ONSET – National Marine Life Center supporters showed their support for Arctic seals by going a little Arctic themselves Sunday.
About 50 intrepid souls participated in the NMLC’s first Arctic Seal Plunge with a jump into the Bay from snow-ringed Onset Beach.
Over the past several years, NMLC has treated an increasing number of Arctic seals, such as harp and hooded seals, which are normally found further north, it was noted in a press release announcing the event.
The NMLC, located at 120 Main St. in Buzzards Bay, provides care for stranded marine animals, including seals and sea turtles.
The plungers gathered in the Onset Bay Center prior to the event, which was donated for the day by the Buzzards Bay Coalition.
Connie Merigo, NMLC president and executive director, said they were happy with it being a bright sunny day.
“Mentally, it’s important,” she said with a smile. “You think you’re not as cold as you are.”
They were also happy with the turnout for this first-time fundraiser, she said. One supporter raised over $1,000.
“We’re a non-profit. We rely on the generosity and kindness of others for the programs that we run. It was a lot to have someone raise over $1,000. It was very, very cool,” she said, no pun intended.
Some plungers dressed for the event, including NMLC volunteer Christine Piearson, and Wendy Wyman, NMLC animal care and life support systems coordinator. They were bedecked in matching seal outfits that they wore into the water.
Some plungers made it a family affair. NMLC volunteer Meghan Wells was joined by brother Sam, aunt Holly, and her husband, Chris Caulfield, a member of the NMLC Board of Trustees. Meghan’s mom, Susan, said she was on hand strictly for rooting purposes.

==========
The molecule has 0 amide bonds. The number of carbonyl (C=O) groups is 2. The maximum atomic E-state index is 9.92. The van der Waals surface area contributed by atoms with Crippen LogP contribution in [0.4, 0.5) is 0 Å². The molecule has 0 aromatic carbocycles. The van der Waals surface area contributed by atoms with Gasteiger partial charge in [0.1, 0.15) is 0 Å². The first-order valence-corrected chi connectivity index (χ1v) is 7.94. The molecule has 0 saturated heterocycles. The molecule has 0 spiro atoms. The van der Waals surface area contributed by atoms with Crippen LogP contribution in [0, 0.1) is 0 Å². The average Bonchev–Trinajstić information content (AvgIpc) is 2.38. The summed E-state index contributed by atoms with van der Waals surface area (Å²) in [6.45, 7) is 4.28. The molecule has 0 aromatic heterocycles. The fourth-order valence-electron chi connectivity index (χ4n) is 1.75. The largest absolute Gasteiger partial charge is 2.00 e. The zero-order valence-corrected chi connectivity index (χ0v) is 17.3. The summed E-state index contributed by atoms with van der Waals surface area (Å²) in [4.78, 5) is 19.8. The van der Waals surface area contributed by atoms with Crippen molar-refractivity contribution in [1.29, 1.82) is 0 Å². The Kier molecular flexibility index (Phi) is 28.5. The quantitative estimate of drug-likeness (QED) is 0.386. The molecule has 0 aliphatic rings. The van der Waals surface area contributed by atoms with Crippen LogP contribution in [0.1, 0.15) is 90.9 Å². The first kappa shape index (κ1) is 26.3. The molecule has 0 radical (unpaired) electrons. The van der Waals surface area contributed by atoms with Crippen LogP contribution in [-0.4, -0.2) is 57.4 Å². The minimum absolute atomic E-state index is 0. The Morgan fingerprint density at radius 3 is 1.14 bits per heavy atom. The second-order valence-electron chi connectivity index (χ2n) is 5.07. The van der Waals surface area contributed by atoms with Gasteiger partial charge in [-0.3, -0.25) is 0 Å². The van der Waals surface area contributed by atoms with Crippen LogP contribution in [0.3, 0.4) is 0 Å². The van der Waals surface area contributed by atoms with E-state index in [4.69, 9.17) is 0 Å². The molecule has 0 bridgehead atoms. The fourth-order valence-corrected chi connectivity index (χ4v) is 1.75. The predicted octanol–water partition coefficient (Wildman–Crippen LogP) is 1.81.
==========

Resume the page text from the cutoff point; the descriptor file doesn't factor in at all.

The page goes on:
Meghan said it was her first plunge. Asked if she was having any pre-plunge jitters, she predicted with a laugh, “It’s going to be cold, really cold. But it will be fun. It’s a good way to raise money for a good cause.”
Her aunt, Holly Wells, came all the way up “from Connecticut to freeze.” She added, “It’s really all Meghan’s fault.” It should be noted that Holly, kidding aside, was one of the top three fundraisers.
Jason Rodman blamed Chris Caulfield for talking him into his participation. The 37-year-old said the last plunge he made was when he and Caulfield and their friends were in college and made New Year’s Eve plunges at a Fairhaven beach for fun.
“But now at 37, it’s not as fun,” he said with a broad smile, quickly adding, “We’re doing it for a good cause. It’s going to be fun.”
Out on the beach, the plungers lined up facing the Bay.
Merigo provided the countdown and the plungers raced into the water.
Then they raced out.
It was over in a freezing flash.
Meghan called for a towel before acknowledging that her predictions had been spot on: The plunge was “cold” but “fun.”
And she was right about another thing.
It was a good way to raise money for a good cause.